In Quebec, this last May saw the demise of the Bloc Québécois and the rise of the federalist NDP in that province. Five years ago, the left edge of the Parti Québécois provincially seperated into Quebec solidaire. Today, the popular François Legault has formally split off from the Parti Québécois to form the Coalition Avenir Québec party which has a real shot of forming government next year. There is the chance that within a few years the dominant political spectrum is decided by issues outside of the sovereignty issue.
One might think that these moves represents a capitulation for one side on the sovereignty issue that has so long dominated Quebec federal and provincial politics. Certainly it is large blow to that side of the issue. However, François Legault and others have been very firm on framing the transition not as the abandonment of the long term separatist goal, but in setting it aside for a decade to be able to focus on other issues. It is an acknowledgement by these politicians that the myopic divisive focus on this single issue is detrimental to Quebec and reflects a sentiment among the population that is weary of the lack of progress on other issues as well as the sovereignty issue.
In 2011, however, there has been the rise of the social justice movement which has occurred somewhat in tandem with the broader Arab Awakening. This is a movement that has massive public support (98% of Kadima supporters and 85% of Likud supporters) and focuses on inherently domestic social issues such as housing, schooling, taxation and anti-privatization. For a long time, Israel's political spectrum didn't follow a left-right divide the way we in Canada or the US might perceive it because of the focus on the Israeli/Palestine conflict. However, the social justice movement is pushing these more traditional left issues and forcing it to be in the political spectrum. They have achieved very real policy successes in promises from the ruling Likud party, and when the next election comes around the outcome of this is very likely to be determined on the backs of these kinds of issues.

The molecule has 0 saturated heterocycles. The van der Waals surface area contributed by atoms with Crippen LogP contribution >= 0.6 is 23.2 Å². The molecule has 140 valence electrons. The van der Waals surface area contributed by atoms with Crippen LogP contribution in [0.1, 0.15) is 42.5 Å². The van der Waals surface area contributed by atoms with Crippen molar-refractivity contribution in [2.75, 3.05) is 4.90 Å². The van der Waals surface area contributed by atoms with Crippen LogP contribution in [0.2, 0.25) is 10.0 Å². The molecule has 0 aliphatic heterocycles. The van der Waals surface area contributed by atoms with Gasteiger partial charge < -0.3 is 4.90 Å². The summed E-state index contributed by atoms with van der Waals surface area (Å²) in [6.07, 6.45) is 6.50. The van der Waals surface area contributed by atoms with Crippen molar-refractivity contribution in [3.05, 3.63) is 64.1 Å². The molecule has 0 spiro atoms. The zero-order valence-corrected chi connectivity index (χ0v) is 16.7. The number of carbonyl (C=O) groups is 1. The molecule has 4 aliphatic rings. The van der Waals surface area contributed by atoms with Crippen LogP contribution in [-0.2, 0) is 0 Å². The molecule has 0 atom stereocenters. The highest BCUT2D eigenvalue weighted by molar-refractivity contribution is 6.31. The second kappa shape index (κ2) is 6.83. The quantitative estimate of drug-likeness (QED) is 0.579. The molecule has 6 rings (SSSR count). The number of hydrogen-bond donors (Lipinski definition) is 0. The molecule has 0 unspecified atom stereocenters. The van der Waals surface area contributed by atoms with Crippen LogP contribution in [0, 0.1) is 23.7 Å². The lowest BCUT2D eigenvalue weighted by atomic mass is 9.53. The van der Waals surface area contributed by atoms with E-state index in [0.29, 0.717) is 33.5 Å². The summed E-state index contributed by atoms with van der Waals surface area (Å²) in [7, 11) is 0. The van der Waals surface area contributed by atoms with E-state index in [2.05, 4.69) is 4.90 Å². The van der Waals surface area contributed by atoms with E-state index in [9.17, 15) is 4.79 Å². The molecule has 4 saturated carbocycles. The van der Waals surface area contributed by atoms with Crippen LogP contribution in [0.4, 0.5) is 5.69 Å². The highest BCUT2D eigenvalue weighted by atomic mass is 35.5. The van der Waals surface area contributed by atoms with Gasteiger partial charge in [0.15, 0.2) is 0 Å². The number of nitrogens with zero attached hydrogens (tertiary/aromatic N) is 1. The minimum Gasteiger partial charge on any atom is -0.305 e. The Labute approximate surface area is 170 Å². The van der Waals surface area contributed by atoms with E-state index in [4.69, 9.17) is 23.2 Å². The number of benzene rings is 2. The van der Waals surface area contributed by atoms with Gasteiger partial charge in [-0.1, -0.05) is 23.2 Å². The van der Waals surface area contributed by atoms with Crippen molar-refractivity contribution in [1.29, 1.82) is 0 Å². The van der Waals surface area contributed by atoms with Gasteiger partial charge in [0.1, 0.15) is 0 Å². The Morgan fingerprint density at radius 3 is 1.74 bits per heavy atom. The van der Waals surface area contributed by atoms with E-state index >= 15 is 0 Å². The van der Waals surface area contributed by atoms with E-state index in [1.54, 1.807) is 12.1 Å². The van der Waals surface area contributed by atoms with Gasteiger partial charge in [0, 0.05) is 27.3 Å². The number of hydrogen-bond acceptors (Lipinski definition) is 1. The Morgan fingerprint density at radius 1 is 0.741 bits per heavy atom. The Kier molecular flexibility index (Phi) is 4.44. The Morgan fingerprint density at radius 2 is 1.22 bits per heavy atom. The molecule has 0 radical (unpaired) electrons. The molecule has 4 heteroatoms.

Some societies, such as Kenya which I have written a bit about here, have a political identity which is entirely ethnically based. Other societies with religious divisions have entirely religiously based political identities. These divisions which in some sense are inherently not policy-centric - they are about the interests of particular subgroups and not a set of policies or even values - mean that finding good policies are often reduced to secondary importance or worse. At least in the case of Quebec and Israel, sovereignty and the Israeli/Palestine conflict are a real policy adjudication. But they push out so many other important issues in our society. The way democracy works is that it is often quite insensitive to more minor issues, with the outcome of elections depending on the polarization of the big issues. As such, the push away from the dominance of a single issue in both Quebec and Israel is a very good and healthy thing.
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